Next we have audio tracks…with REALTIME TIME STRETCH…HOLY SHIT! Too bad it sounds like complete ass. It was a really neat concept, but unfortunately, it fails. I have yet to use an audio track in any of the 20 tunes I’ve worked on in the program simply because of the fact that it muffles the hell out of the audio and it has a generic algorhythm that only sounds good on certain sounds. As well, the grain size is quite large. It may be okay for oldskool jungle-type stuff, but for general usage, it’s best left alone. This includes the time stretcher in the wav editor too…apparently the offline stretching uses the same algorhithm.

So finally, we have EFFECTS and boy…they are pretty damn good. There’s a global reverb that sounds very good considering the system it’s running on, a chorus that can get pretty nasty, a compressor that makes drums so oh-so-good, a distortion unit with bitcrush, a multimode filter (that unfortunately muffles the fuck out of everything when set to low-pass), a gater, a decent flanger and a couple of other odds and ends. Pretty much anything you’d need to make your patterns sound better. The best part is…you can stack two effects per track! That is definitely an accomplishment…but at what price?! This brings me to why I believe the rest of the program was left out many things that should have been in there…

The effects. OH THE EFFECTS…I would gladly trade effects in to free up processing power for per-note controls any day of the week. It’s quite obvious when you hear the low TPB timing that they’re really pushing the PSP to it’s limit and it’s sad they felt the need to give us 2 effects to compensate for bad note control instead of just saying ‘screw the general populace, we’re going to bombard them with options that require someone to read the instruction book’. Wait a minute…you don’t even need to read the instruction book…it’s got built in tutorial videos! AYEEE!!! It’s frankly frustrating that they made the design choices they did. Again, it’s the ultimate ALMOST. It’s got a great interface that’s easy to understand, quick to use and, with a little coercing, able to spit out some good sounds (I’ll be uploading some when I get back to America). I just hope they decide to make a ‘pro edition’ or something (or friggin’ change the name and drop Timbaland’s dumbass off the label) and give use serious guys the tools we like to have…and the ability to render in a resolution higher than 22khz. (yeah, that last part is for real…to get the best sound, you have to record your tune playing in realtime…wtf is that backward-ass shit?!)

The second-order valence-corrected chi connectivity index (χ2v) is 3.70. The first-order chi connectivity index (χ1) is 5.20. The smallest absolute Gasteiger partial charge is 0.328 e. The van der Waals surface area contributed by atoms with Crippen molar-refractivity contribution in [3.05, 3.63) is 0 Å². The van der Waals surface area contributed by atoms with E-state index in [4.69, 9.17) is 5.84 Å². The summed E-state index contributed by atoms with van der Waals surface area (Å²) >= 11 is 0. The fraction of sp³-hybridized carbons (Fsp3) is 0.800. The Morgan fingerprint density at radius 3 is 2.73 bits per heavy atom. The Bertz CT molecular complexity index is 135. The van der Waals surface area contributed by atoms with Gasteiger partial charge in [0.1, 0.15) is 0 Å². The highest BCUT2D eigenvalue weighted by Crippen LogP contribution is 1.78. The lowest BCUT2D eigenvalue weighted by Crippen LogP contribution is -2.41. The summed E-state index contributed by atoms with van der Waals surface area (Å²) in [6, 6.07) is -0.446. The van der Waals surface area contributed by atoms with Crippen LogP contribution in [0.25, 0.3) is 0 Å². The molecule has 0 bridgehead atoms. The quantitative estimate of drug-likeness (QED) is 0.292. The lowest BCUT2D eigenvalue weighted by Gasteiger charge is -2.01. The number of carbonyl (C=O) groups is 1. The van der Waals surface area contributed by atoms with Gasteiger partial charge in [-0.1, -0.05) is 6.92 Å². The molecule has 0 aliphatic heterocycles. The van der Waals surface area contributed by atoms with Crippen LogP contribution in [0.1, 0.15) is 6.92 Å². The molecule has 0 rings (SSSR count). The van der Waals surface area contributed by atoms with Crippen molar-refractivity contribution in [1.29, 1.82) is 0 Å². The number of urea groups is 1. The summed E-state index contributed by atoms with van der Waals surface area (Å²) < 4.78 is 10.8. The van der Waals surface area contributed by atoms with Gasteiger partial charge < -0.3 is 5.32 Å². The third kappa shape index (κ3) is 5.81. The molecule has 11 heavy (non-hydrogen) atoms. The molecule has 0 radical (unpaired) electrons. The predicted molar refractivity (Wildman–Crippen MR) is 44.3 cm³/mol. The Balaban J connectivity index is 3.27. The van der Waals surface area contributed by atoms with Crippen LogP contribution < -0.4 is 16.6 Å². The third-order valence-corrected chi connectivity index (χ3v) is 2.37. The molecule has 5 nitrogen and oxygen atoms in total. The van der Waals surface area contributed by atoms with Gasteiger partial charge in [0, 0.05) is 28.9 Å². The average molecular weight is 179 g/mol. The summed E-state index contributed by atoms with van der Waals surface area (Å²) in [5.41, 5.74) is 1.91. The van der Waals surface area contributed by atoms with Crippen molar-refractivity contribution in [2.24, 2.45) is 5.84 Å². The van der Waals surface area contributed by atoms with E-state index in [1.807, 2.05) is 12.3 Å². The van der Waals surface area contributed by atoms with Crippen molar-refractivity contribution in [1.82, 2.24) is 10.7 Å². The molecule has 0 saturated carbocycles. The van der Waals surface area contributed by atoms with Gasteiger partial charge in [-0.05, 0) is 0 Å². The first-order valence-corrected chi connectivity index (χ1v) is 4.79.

And there you have it. Final verdict, if you want a nice little sketchpad (it does import and export MIDI btw) to play with on the bus or whatever, I definitely recommend it. It’s really good at that and if you have enough patience, you can really crank out some killer sounds out of the thing. However, if you’re looking for something that wasn’t aimed at first-timers and has features you take for granted from bigger sequencers (like being able to place a 32nd note or changing time signature), you should stick to your preferred program of choice…currently, the best out there are Bhajis Loops, Sunvox, Milky Tracker and LGPT.

HS out.

Man you get around!! (use of programs)

Surprised you didn’t mention PSP SEQ or PSP RYTHYM as alternatives!

Well, of those two, PSPRhythm is more in the catagory of the programs I posted, i.e. heavy sample usage, though SunVox is capable in both arenas and could go either way. PSPSeq shines best when you take advantage of it’s synths. It’s also the same reason I didn’t post DS-10 as an alternative…it’s a totally different focus.

Speaking of which…I still haven’t been able to find a copy of DS-10+ in the store…I was hoping to get it before leaving the states and being stuck on a boat for 4 months! Oh well…

OOOOOOOOOOO I c…sold out maybe@ds-10??

stuck on a boat??? what r u up to??

I would say sounds fun, but as you use the verb “stuck”, maybe not??

ps…dunno if you saw my reply…enjoyed “Chase the Cats”, been really looking to hear your renoise work!

If you want to hear some sounds, here’s a track I made 98% on Beaterator.
I want now to redo the drum parts in Renoise.
All sounds are presets, mangled with effects and/or the internal sound editor